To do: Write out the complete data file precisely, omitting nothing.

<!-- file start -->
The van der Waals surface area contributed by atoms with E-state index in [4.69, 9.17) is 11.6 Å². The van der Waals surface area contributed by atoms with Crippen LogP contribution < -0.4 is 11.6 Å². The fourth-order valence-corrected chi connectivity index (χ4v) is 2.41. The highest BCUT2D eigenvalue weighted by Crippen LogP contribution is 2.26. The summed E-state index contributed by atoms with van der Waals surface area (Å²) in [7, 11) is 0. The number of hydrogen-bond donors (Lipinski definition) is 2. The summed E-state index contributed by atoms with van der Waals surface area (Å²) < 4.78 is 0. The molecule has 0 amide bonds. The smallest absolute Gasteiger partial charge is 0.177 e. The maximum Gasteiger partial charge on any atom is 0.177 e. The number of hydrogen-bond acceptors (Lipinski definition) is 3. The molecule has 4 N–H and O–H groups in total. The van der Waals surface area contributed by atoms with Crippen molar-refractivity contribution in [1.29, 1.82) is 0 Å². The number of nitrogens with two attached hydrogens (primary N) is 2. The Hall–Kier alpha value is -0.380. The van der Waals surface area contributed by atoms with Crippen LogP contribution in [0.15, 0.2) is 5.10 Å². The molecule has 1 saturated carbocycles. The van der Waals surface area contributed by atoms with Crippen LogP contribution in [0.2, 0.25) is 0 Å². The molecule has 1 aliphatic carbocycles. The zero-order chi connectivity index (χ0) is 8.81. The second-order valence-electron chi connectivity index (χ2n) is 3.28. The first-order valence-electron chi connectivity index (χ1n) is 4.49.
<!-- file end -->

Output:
The van der Waals surface area contributed by atoms with E-state index in [4.69, 9.17) is 11.6 Å². The van der Waals surface area contributed by atoms with Crippen LogP contribution < -0.4 is 11.6 Å². The fourth-order valence-corrected chi connectivity index (χ4v) is 2.41. The highest BCUT2D eigenvalue weighted by Crippen LogP contribution is 2.26. The summed E-state index contributed by atoms with van der Waals surface area (Å²) in [7, 11) is 0. The number of hydrogen-bond donors (Lipinski definition) is 2. The summed E-state index contributed by atoms with van der Waals surface area (Å²) < 4.78 is 0. The molecule has 0 amide bonds. The smallest absolute Gasteiger partial charge is 0.177 e. The maximum Gasteiger partial charge on any atom is 0.177 e. The number of hydrogen-bond acceptors (Lipinski definition) is 3. The molecule has 4 N–H and O–H groups in total. The van der Waals surface area contributed by atoms with Crippen molar-refractivity contribution in [1.29, 1.82) is 0 Å². The number of nitrogens with two attached hydrogens (primary N) is 2. The Hall–Kier alpha value is -0.380. The van der Waals surface area contributed by atoms with Crippen LogP contribution in [0.15, 0.2) is 5.10 Å². The molecule has 1 saturated carbocycles. The van der Waals surface area contributed by atoms with Crippen LogP contribution in [0.2, 0.25) is 0 Å². The molecule has 1 aliphatic carbocycles. The zero-order chi connectivity index (χ0) is 8.81. The second-order valence-electron chi connectivity index (χ2n) is 3.28. The first-order valence-electron chi connectivity index (χ1n) is 4.49.